United Kingdom: Sentenced, Boris Becker risks expulsion

Ale’Will former world tennis number 1 Boris Becker leave the United Kingdom at the end of his prison sentence? In late April, the former tennis player was sentenced by British courts to two and a half years in prison for financial crimes related to his personal bankruptcy and imprisoned in the process. At the age of 54, Boris Becker was found guilty of concealing 2.5 million pounds sterling (3 million euros at the current rate) in assets and debts to avoid paying off his debts. He must serve half his sentence behind bars before being eligible for parole.

But, according to information from the Times, Boris Becker, who has lived in the United Kingdom since 2012, may be forced to leave the country at the end of his sentence. British media reports that the former German champion, who had never obtained British nationality, was transferred to a prison for foreign prisoners. If this prison establishment offers conditions of reception and a slightly less strict level of security than the initial prison, its transfer probably means that the British justice system offers exile at the end of its sentence.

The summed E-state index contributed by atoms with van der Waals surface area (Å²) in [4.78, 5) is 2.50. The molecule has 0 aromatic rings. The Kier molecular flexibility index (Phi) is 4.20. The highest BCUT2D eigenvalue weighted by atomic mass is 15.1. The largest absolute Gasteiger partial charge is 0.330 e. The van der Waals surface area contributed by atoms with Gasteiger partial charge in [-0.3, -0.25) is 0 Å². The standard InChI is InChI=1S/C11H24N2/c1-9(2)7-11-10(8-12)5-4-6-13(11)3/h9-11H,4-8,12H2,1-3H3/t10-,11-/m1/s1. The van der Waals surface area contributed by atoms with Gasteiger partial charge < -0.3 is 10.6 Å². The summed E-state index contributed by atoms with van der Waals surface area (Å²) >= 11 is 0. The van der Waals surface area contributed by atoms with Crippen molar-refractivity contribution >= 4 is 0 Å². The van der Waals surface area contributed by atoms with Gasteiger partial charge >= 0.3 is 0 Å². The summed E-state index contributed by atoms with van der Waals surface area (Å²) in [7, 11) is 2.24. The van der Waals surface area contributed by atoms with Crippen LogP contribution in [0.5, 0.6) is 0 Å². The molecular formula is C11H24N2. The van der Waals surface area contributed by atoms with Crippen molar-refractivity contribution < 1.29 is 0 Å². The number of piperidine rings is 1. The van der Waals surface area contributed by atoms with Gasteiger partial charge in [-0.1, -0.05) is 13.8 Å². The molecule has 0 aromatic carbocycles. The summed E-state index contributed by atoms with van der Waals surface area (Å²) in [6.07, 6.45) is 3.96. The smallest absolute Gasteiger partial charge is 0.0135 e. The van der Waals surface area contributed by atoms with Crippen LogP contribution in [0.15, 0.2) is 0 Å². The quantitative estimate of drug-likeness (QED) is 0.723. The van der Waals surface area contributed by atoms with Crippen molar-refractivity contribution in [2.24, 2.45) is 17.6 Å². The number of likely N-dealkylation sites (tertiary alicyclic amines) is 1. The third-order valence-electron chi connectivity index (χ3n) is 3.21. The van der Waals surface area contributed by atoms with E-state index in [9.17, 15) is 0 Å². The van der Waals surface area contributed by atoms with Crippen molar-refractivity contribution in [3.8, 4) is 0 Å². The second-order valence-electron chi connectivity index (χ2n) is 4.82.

As the Times points out, the latest inspection of Huntercombe Prison, where Boris Baker was transferred, reveals that 185 of the 197 prisoners were immediately expelled from British territory. For being a citizen of another country who has been sentenced to more than 12 months in prison, Boris Becker is automatically subject to deportation.

Up to 59 million euros in debt

Declared personal bankruptcy in 2017, the six-time Grand Slam winner was found guilty by London’s Southwark Crown Court on April 8 of hiding assets or transferring money to avoid his debts. Twenty years ago, Boris Becker was sentenced to a suspended prison sentence after disputes with the tax authorities in Germany. A warning that British Judge Deborah Taylor criticized for ignoring them.

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Boris Becker, who disputes all charges, was acquitted of twenty other counts, including those related to the disappearance of his trophies. He had assured a hearing that he did not know where they were. Among the nine accolades creditors are his three Wimbledon Cup trophies, two Australian Open trophies and his doubles gold medal at the 1992 Olympics. After his bankruptcy, his debt was estimated at 50 million pounds sterling ( 59 million euros).

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About the Author: Forrest Morton

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